Made in China
At The Anthill, Laszlo Montgomery, the creator of the China History Podcast, discusses the interesting relationship between the Internet and China’s export manufacturing sector, focusing on how the rise of instant online communications has lowered the quality of products produced in China:
In the nineties, finding suppliers for buyers wasn’t as easy as it is today. I started out, before the Internet, sourcing was still done the hard way. Unless you had an agent or an office in Hong Kong, you had to get on a plane, fly fourteen hours and go to a trade show in Hong Kong or Canton. The process was time consuming and laborious. But back then everyone marveled, with our mobile phones as big as a loaf of bread, at how lucky we were to be living with all this new technology.
Then came the Internet. Now both buyer and seller could find each other more easily. In no time at all, the people I worked for became commoditised. The Internet had simplified the months long process of finding suppliers from two buying trips a year, in April and October, to a ten minutes search on Alibaba, Baidu or Google. Suddenly the outstanding merits of factories like mine became secondary to price. No matter how well a factory paid its workers, how consistent the quality, how clean they were or how well they complied to safety regulations, if they didn’t have a brand, all this took a back seat to offering the cheapest price.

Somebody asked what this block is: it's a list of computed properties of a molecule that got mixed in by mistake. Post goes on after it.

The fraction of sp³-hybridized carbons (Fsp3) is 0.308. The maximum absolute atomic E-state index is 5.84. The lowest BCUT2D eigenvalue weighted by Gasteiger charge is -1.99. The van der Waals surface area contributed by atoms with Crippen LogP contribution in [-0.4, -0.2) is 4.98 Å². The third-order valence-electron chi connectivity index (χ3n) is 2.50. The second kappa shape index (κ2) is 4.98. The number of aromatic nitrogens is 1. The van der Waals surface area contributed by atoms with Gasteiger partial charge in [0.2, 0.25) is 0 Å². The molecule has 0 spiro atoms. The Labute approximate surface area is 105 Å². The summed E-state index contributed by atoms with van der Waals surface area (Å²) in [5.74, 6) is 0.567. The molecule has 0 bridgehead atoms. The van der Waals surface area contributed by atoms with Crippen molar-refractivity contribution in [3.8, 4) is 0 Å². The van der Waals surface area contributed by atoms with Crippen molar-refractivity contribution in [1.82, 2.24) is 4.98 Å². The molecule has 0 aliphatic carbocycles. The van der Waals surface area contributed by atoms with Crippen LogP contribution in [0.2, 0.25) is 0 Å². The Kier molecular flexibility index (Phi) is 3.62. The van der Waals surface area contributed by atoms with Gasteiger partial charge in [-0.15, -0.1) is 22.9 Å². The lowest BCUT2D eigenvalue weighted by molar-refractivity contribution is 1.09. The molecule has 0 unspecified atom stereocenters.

Now, it was so easy to slam that China price down to the bone marrow. All you had to do was find six to eight factories, ask them to quote your sample, and go with the lowest cost producer. If the factory you preferred wasn’t the cheapest, you took the lowest price and waved it at your top choice, offering them a last chance. If the first choice factory didn’t take the order, number two or three did. The prevailing thought in China with many factories was that this money-losing order would open the door to future profitable opportunities. The Great Lie.
[…] The Chinese manufacturing world I had enjoyed for so long began to decay and take on a bad smell. As pressures mounted to slash costs and satisfy retailers’ profit margins, quality was sacrificed and corners were cut. “Made in China” more than ever became synonymous with poorly made goods. [Source]